Streets for people, not for cars

December 1, 1999

By Natalie Zirngast

"The car has made the big city uninhabitable ... Thus, since cars have killed the city, we need faster cars to escape on superhighways to suburbs that are even farther away. What an impeccable circular argument: give us more cars so that we can escape the destruction caused by cars." — Andre Gorz, Le Sauvage, 1973 (from Reclaim the Streets UK's web site)

Cars are now a modern necessity, but their destructive force is clear: on our environment, our health and our way of life. Originally they were a privilege for the rich, but the decreasing price of motor vehicles, through the introduction of production line technology, has made the car ever more accessible to larger numbers of people, especially in the First World.

The automobile and related industries — building and upkeep of roads, tyres, spare parts, fuel, repairs, insurance and so on — account for 20% of the gross national product of the US.

Some of those that gain the most from the motor industry are the big oil companies: they make up seven of the 11 richest corporations in the world. Fossil fuels like oil are being depleted at an alarming rate. The estimated initial amount of recoverable oil reserves lies between 1800 and 2200 billion barrels. We had used up approximately 765 billion barrels of this total by 1995.

Of all the money spent on developing energy sources, 90% is spent on non-renewable forms such as oil, gas, coal and nuclear power. Less than 1% is spent on developing alternative, environmentally friendly forms of energy such as solar and wind power.

The technology does exist to produce viable alternative forms of transport and energy. But, until current energy sources run dry, the big companies will protect their investments and refuse to fund such new technologies.


Car exhausts are the second largest contributor to Australia's greenhouse gas emissions, road transport overall accounting for 33% of national carbon dioxide production. Australia produces more car pollution per head of population than anywhere else in the world.

This contributes to global warming, which will cause (and may already have caused) rises in sea levels and dramatic changes in weather and climate, affecting agriculture and other essential production.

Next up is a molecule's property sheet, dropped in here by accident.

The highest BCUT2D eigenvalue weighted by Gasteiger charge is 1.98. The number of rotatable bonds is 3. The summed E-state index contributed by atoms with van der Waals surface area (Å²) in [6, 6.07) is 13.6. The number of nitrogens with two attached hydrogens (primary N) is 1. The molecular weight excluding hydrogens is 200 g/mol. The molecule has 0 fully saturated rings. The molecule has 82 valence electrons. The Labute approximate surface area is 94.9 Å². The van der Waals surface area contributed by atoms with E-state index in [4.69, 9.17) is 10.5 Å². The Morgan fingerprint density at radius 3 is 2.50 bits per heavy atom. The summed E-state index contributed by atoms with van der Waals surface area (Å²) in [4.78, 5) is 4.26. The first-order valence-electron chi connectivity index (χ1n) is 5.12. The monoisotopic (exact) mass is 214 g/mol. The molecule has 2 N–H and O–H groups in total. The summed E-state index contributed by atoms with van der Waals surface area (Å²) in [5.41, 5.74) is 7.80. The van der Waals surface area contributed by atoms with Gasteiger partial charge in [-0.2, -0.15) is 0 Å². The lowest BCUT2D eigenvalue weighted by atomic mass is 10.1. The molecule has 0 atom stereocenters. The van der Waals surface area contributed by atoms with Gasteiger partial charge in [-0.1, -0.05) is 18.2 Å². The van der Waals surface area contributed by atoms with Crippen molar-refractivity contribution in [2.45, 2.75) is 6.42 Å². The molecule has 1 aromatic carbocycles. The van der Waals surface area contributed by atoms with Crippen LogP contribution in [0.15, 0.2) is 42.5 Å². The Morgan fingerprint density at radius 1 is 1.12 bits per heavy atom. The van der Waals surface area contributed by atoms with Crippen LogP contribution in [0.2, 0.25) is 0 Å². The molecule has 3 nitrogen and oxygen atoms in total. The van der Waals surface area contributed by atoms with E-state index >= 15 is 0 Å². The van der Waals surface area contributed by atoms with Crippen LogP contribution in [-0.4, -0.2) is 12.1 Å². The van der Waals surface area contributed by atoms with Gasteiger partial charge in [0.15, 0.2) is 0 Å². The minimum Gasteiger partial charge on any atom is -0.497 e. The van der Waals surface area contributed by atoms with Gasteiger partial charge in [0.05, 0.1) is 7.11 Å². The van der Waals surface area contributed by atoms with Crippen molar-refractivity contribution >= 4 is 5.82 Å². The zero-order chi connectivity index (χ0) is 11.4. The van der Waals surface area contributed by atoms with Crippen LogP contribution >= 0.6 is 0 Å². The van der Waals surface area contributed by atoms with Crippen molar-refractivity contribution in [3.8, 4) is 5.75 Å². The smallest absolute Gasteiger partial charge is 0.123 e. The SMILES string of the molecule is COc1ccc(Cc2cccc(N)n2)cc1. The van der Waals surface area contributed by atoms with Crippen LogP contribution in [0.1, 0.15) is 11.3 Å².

Cars are responsible for 40-90% of all air pollutants, depending on their type. The problem-causing chemicals include carbon monoxide, lead, benzine, dichloromethane, formaldehyde, styrene, toluene and xylene. Some of the effects of these different pollutants are: asthma, lung cancer, heart and lung disease, decreased lung function and eye irritation. Lead affects the central nervous system, especially of young children, and even unleaded petrol contains toxic additives.

A study in 1997, funded by the California Air Resources Board and the South Coast Air Quality Management District, found that levels of pollutants inside cars could be two to 10 times higher than outside. There was little difference between cars with airconditioning and those without. Up to half the pollutants were emitted by the vehicle ahead.

Over the last 30-40 years, improvements in technology have made cars less polluting. But this has not led to any overall reduction in pollution levels. Increased numbers of cars and greater distances to travel, decreasing public transport and engines required to work harder to run car stereos and airconditioners have undermined advances in anti-polluting technology.

Public transport

Public transport is cleaner, cheaper, less noisy and more efficient: each passenger takes up 30 times less space than a car passenger. Australia is a signatory to an international agreement to reduce greenhouse gases, and public transport would have to be part of any attempt to achieve this. However, over the last decade, state and federal governments have been slashing budgets and privatising public transport at an alarming rate.

For example, in the last NSW state budget on June 2, the Carr Labor government cut public transport by $122 million. Eight hundred railway jobs were cut, on top of the 20% of railway jobs already cut over the previous three years.

The Carr government is also close to completing two new motorways, the Eastern Distributor and the M5 East. The construction of these 22 kilometres of freeway will cost around $1.5 billion <195> 150 kilometres of modern light rail could be built for the same price.